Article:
As the Koehler Fellow for Student Engagement, I’ve explored a number of new resources this year to improve my knowledge around teaching and learning and to better educate myself on meeting the needs of my students. As we enter a new academic year, you might want to add these titles to your reading queue. An amalgam of neuroscience, cognitive psychology, and clever storytelling, both volumes reinforced some long-held beliefs about effective learning and introduced me to a number of new ideas about ways to engage students and get learning to take hold. Below, I highlight a few ideas from each of the texts that have changed the way I think about and plan for my classes. Perhaps you will find them interesting and useful too.

Make it Stick: The Science of Successful Learning by Peter Brown, Henry Roediger III, and Mark McDaniel.

  • Lots of practice works, but only if it’s spaced: For me, this concept reinforced the idea of massed and distributed practice—the notion that when we learn something new, we need to do plenty of practice at the onset, but should continue to return to the issue by practicing over time. In our academic program, we have identified areas of “purposeful redundancy” for just that reason; we want to return to some issues again and again so that the rehearsal is distributed across the whole of the student’s program of study.
  • Learning is hard work and making an effort matters: As the authors note, this concept aligns nicely with the work of Stanford Psychologist, Dr. Carol Dweck, who encourages developing a “growth mindset” among our learners (Brown et al 179). By crafting ways to honor and award effort and improvement across a learning process, we can enhance our students’ long-term ability to grasp concepts and engage in higher levels of thinking and understanding. This could mean working on a project or task over a longer period of time across a semester and having benchmark check-ins along the way. By seeing how students perform across the process and crediting their progress over time, we help to promote the idea that putting forth effort is meaningful and it matters.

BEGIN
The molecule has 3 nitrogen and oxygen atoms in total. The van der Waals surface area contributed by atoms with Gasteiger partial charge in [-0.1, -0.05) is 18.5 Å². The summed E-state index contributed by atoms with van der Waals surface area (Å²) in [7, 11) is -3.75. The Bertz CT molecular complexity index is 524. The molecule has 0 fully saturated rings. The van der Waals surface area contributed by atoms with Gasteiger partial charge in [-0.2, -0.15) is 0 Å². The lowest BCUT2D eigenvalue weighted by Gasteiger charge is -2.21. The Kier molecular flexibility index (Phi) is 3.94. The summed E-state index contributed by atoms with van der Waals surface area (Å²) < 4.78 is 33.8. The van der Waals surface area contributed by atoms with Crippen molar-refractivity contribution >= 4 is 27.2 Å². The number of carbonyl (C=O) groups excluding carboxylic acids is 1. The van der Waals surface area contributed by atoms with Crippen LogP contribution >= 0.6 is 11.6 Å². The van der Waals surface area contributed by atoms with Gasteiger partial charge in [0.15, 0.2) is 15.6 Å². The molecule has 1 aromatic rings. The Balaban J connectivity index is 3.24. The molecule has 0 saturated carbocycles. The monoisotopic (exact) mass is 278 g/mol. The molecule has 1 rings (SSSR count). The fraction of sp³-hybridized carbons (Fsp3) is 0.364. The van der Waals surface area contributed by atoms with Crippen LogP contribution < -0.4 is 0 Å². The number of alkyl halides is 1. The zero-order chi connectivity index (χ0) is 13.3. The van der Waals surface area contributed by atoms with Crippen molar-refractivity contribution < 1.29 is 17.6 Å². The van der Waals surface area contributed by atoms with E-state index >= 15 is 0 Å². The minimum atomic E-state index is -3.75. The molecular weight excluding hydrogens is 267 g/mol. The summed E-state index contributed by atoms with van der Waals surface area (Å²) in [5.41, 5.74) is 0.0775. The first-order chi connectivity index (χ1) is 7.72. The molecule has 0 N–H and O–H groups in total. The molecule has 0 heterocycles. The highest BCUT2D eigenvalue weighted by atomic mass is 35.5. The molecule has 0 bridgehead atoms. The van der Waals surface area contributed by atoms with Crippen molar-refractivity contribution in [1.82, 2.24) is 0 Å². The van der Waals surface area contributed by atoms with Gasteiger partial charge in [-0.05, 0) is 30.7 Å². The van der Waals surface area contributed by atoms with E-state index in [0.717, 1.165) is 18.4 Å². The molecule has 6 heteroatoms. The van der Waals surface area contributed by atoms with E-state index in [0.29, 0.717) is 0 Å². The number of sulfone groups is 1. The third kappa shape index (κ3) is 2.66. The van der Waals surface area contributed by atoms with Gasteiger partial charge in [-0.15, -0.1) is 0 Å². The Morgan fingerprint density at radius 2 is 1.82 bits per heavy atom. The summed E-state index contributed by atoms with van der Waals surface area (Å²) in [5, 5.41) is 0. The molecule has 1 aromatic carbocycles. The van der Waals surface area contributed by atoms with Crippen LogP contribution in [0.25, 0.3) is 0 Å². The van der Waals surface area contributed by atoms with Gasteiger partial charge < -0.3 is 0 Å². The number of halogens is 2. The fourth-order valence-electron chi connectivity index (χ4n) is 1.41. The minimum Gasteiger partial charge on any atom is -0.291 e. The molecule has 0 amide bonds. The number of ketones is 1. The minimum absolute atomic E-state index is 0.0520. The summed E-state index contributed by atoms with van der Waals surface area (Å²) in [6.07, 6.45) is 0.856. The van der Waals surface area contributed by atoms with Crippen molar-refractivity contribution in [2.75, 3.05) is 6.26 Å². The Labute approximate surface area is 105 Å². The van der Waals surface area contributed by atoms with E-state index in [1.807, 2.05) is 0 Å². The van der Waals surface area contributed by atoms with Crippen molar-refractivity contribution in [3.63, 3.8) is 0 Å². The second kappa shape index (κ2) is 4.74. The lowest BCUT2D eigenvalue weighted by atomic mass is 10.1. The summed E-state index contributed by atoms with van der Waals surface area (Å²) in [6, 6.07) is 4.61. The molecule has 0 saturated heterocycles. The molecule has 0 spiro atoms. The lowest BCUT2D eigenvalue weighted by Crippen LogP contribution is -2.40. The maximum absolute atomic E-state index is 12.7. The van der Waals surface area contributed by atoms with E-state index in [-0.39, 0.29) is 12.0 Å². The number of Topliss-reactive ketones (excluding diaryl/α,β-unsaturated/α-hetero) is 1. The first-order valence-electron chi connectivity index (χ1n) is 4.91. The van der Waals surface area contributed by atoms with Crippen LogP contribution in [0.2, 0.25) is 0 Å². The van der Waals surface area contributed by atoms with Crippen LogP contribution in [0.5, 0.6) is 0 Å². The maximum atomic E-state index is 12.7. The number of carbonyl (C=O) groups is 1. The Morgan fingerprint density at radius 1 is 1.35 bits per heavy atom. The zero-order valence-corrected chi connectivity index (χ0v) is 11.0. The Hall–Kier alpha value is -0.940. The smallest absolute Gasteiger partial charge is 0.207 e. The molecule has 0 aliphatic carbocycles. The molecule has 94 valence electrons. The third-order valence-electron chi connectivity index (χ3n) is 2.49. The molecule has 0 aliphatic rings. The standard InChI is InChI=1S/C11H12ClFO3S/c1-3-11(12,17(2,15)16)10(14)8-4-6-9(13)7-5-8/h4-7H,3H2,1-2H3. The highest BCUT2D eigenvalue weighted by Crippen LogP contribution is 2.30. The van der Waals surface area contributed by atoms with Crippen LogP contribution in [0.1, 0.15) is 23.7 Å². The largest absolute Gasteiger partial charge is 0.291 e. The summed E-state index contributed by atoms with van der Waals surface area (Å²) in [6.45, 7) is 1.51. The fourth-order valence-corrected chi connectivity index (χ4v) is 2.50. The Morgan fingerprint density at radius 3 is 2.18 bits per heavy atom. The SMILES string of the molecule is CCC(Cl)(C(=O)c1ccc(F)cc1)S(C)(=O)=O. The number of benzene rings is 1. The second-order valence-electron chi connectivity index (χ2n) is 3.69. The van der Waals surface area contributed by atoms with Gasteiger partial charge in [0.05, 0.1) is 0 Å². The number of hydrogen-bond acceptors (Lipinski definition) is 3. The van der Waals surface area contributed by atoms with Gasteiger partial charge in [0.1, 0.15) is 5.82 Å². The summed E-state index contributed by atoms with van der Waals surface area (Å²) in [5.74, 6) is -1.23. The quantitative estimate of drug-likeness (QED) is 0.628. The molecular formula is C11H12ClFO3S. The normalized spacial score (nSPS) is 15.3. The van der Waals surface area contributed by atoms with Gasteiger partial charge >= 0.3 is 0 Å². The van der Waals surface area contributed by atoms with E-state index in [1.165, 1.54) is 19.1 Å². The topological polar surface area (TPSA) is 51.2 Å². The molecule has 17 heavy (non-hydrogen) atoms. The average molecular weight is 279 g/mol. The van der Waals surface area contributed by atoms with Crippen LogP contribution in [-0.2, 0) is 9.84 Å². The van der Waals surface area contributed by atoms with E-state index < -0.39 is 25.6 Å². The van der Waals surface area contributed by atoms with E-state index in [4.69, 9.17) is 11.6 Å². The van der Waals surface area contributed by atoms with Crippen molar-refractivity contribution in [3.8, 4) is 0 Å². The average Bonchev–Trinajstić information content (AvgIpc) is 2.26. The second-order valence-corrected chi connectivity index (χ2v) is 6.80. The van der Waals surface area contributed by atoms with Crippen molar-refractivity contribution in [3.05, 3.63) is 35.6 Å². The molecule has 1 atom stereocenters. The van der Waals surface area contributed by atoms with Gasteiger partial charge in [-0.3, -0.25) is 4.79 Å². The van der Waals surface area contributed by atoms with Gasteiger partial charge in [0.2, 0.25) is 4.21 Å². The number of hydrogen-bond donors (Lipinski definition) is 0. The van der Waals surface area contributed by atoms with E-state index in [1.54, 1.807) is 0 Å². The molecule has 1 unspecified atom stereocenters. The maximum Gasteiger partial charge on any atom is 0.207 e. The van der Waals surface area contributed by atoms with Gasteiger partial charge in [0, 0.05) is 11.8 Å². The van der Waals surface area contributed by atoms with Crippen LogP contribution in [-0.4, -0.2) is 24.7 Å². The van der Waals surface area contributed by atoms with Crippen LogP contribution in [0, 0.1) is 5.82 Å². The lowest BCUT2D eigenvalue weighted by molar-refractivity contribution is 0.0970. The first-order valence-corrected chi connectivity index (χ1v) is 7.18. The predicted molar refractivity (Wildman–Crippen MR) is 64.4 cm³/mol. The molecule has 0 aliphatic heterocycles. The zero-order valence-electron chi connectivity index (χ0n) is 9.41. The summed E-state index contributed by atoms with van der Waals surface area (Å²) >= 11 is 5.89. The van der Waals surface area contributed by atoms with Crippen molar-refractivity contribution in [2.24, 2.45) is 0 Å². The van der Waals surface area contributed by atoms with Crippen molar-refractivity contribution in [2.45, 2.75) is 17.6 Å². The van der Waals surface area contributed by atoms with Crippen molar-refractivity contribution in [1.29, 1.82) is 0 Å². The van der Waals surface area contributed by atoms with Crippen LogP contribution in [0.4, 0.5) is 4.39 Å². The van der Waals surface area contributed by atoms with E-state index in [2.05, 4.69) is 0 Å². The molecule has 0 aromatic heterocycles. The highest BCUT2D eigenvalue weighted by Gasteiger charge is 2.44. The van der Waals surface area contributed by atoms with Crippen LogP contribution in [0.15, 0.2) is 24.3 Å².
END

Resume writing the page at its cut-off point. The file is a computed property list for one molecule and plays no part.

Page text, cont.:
How We Learn: The Surprising Truth about When, Where, and Why it Happens by Benedict Carey.

  • Vary practice/learning locations: For some time now, many of us have subscribed to the idea that a quiet, consistent place is the best spot for learning. Carey instead suggests that altering our routines is good practice. Regularly changing the organization of the classroom, using different configurations and seating arrangements—from a horseshoe shape to a large circle to various table arrangements for differing groups of students may actually help to activate the brain because the typical has been disrupted or altered. Adjusting the instructional delivery method is another way to “shake it up” in your classroom. Try alternating multimedia presentations with group case studies or fish bowl exercises. As Carey notes, “Mixed-up practice doesn’t just build overall dexterity and prompt active discrimination. It helps prepare us for life’s curveballs, literal and figurative” (171).
  • Use brainteasers and try to respond from memory: Tapping into this concept means that, from time to time, it might be appropriate and fruitful to have students conjure previously learned material from memory. Students could begin by jotting down what they can recall first as individuals, and then work in pairs or small teams to continue to jog their memories. “There is a benefit [to this strategy] as well: It also shows you immediately what you don’t know and need to circle back and review” (Carey 226).
  • The sooner you begin a long-term creative project, the more percolation time you have: This teaching and learning strategy has implications for the way we plan and execute instruction across a semester. When assigning a long-range activity or task, it may be best to get students going earlier in the semester so they have ample time to let their ideas gel. With periodic check- ins, you can make sure they are working, on track, and making progress and allow them plenty of think time to do their best, most creative work.

What strikes me about both of these books is how easily I can weave many of the ideas about teaching and learning into my course syllabi and classroom activities. With just a few minor adaptations, I believe I can better pique students’ interests and enhance the lasting learning experiences I desire for all learners.

Works Cited

Brown, Peter, Henry Roediger III, and Mark McDaniel. Make it stick: The science of successful learning. Cambridge, MA: Belknap Press of Harvard University Press. (2014).

Carey, Benedict. How we learn: The surprising truth about when, where, and why it happens. New York: Random House. 2014.

Marla McGheeThis article was written by Marla McGhee, College of Education and Koehler Center Fellow for Student Engagement for the Fall 2015 Issue of Insights.